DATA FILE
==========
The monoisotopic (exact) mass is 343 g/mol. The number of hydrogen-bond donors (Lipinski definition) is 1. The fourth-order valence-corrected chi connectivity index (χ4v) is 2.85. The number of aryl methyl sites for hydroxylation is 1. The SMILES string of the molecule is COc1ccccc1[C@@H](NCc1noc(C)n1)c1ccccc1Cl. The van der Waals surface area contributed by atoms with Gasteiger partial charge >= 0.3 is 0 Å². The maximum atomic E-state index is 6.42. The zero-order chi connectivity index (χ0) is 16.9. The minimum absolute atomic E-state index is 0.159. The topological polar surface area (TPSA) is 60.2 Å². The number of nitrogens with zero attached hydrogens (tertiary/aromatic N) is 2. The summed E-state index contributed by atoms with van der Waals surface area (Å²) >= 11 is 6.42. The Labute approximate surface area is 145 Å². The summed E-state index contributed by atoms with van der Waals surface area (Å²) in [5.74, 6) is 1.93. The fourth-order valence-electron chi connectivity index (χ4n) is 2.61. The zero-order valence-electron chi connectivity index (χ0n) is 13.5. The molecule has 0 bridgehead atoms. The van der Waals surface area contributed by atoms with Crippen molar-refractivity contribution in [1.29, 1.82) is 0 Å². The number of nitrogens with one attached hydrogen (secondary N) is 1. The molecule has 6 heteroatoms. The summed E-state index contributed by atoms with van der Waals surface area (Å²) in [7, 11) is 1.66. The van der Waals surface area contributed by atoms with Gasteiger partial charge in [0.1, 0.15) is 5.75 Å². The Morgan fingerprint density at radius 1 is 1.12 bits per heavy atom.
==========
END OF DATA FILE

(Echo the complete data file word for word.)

The monoisotopic (exact) mass is 343 g/mol. The number of hydrogen-bond donors (Lipinski definition) is 1. The fourth-order valence-corrected chi connectivity index (χ4v) is 2.85. The number of aryl methyl sites for hydroxylation is 1. The SMILES string of the molecule is COc1ccccc1[C@@H](NCc1noc(C)n1)c1ccccc1Cl. The van der Waals surface area contributed by atoms with Gasteiger partial charge >= 0.3 is 0 Å². The maximum atomic E-state index is 6.42. The zero-order chi connectivity index (χ0) is 16.9. The minimum absolute atomic E-state index is 0.159. The topological polar surface area (TPSA) is 60.2 Å². The number of nitrogens with zero attached hydrogens (tertiary/aromatic N) is 2. The summed E-state index contributed by atoms with van der Waals surface area (Å²) >= 11 is 6.42. The Labute approximate surface area is 145 Å². The summed E-state index contributed by atoms with van der Waals surface area (Å²) in [5.74, 6) is 1.93. The fourth-order valence-electron chi connectivity index (χ4n) is 2.61. The zero-order valence-electron chi connectivity index (χ0n) is 13.5. The molecule has 0 bridgehead atoms. The van der Waals surface area contributed by atoms with Crippen molar-refractivity contribution in [1.29, 1.82) is 0 Å². The number of nitrogens with one attached hydrogen (secondary N) is 1. The molecule has 6 heteroatoms. The summed E-state index contributed by atoms with van der Waals surface area (Å²) in [7, 11) is 1.66. The van der Waals surface area contributed by atoms with Gasteiger partial charge in [0.1, 0.15) is 5.75 Å². The Morgan fingerprint density at radius 1 is 1.12 bits per heavy atom.